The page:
There’s No Better Time Than Right Now to See Whales in SF
Gray whales, humpback whales, maybe even a blue whale — so take to the water, pronto
While San Francisco’s geographical location means excellent viewing for whales almost year round, May is optimal: Gray whales are busy migrating north from Baja to Alaska, while hungry humpbacks roam coastal waters — and the bay — in search of food for their calves. The number of gray whales, whose migration starts around mid-February and ends mid-May, may be dwindling, but humpbacks will remain in the area through the fall.
And — no promises, of course — if you’re super lucky (and do your viewing a bit farther off the coast), you may even spot a blue whale, which at 80-100 feet long and weighing some 150 tons, are among the biggest animals ever to have lived.
“The one time that I saw a blue whale, it went right under the boat,” says Linda Brown, bookkeeper for the San-Francisco-based Oceanic Society, the first non-profit organization in America dedicated to marine conservation, which also runs whale-watching expeditions (more on those below). “It was something. You could see both ends of it on either side of the boat.”
Here, four cool ways to try whale watching around San Francisco this season. The bright side is that even if you don’t happen to spot one? You’ll still be immersed in nature — not to mention gawking at some of the most spectacular coastline in the world — which in itself is a welcome antidote to troubled times.
Like a Scientist
If you’re itching to geek out on not just whales, but dolphins, seals, birds and other wildlife, a whale-watching tour with the Oceanic Society is just the ticket. The nonprofit offers naturalist-led tours to Santa Cruz and the Farallon Islands, a National Wildlife Refuge about 30 miles west of the Golden Gate Bridge, each with a maximum of 20 passengers. Trips are best suited for serious nature enthusiasts, as they’re time-consuming (7 and 7.5 hours, respectively) and pricey (from $450/passenger). But you’re almost guaranteed to see a whale (in fact, sightings averaged 20 per trip for Farallon Islands trips in 2021!), a portion of the proceeds go to marine conservation and the professional photos included in the cost make for a nifty souvenir.
From a Boat
San Francisco Whale Tours is a popular choice for a lively, 2.5-hour cruise around the Golden Gate Bridge. You can bring your own food and drink onboard, including wine and beer (no hard liquor), and if you don’t spot a whale, your next trip is free. Farther south, in Monterey, Sea Goddess Whale Watching also guarantees sightings for passengers. Trips depart from Moss Landing, at the mouth of the Monterey Bay Canyon, one of the world’s largest underwater canyons.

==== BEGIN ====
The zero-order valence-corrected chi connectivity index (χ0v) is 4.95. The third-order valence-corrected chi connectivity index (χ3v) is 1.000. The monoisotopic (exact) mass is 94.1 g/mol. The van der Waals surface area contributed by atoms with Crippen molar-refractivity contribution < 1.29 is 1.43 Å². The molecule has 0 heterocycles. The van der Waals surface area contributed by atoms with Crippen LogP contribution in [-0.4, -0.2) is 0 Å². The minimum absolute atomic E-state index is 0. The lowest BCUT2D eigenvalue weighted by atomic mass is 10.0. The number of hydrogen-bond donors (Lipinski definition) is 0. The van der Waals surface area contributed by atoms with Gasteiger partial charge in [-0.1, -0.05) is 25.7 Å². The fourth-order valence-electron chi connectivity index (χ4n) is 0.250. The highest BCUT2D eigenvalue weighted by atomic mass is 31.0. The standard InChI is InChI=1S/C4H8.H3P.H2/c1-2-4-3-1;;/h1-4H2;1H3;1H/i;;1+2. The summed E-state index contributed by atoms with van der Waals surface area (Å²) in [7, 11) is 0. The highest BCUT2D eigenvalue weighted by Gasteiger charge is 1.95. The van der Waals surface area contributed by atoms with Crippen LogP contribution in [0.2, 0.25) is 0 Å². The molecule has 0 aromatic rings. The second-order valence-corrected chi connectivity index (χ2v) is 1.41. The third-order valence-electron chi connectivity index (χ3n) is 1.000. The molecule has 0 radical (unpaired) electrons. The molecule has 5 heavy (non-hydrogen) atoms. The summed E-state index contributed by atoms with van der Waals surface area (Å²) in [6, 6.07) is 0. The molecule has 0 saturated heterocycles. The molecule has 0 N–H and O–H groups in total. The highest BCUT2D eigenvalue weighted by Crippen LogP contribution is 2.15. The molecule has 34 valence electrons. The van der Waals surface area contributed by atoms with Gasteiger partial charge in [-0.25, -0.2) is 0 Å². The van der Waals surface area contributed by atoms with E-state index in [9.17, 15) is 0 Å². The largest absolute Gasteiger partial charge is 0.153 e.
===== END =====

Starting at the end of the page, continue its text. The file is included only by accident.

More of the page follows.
In a Kayak
Who doesn’t remember that gob-smacking footage of two kayakers in Avila Bay who narrowly avoided a Biblical Jonah moment in 2020 (the video even comes with a content warning from The Guardian, where it runs)? While you should always keep a safe distance (at least 100 meters, about the length of a football field) from wildlife to avoid a crap-your-pants encounter, the experience of seeing whales right from the water is pretty damn hard to top.
In San Francisco, paddlers of all levels should head to Sausalito-based Sea Trek, a trusted outfitter since 1982; while its guided tours don’t specifically offer whale watching, you just may see one on trips to the Golden Gate Bridge or in San Francisco Bay (along with plenty of other wildlife). In Santa Cruz, veteran outfitter Venture Quest Kayak will hook you up with gear and a customized itinerary (you can also rent kayaks for a self-guided tour).
You don’t have to shell out big bucks to spot the giant creatures of the deep. Instead, lace up your hiking boots for a DIY whale-watching walkabout around several spots both in-town and farther afield.
Within city limits, the former military post of Fort Funston offers sweeping ocean views from its craggy bluffs; you can also hike down the steep, sandy inclines and do your gazing right from the beach. Land’s End, the aptly named tip of coastline near the Golden Gate Bridge, also offers a prime viewing spot for whales (you may even be able to see them as they make their way into the bay).
Along the coastline from the South Bay all the way north to Bodega Bay, take your pick from an array of viewing points. Bonita Point, located in the Marin headlands within the Golden Gate National Recreation Area, draws plenty of whale watchers, as does the Point Reyes Lighthouse. Also in the Marin Headlands, the Muir Beach Overlook serves up sweeping views of the Pacific Ocean, and to the north, Point Reyes Peninsula. Want to make a day of it? Keep heading north to Bodega Head, near Bodega Bay, which juts into the ocean and draws marine enthusiasts galore.
Wherever you go, experts recommend heading out during a rising tide, which will help push the whales closer to shore for easier spotting. And don’t forget a good pair of binoculars.
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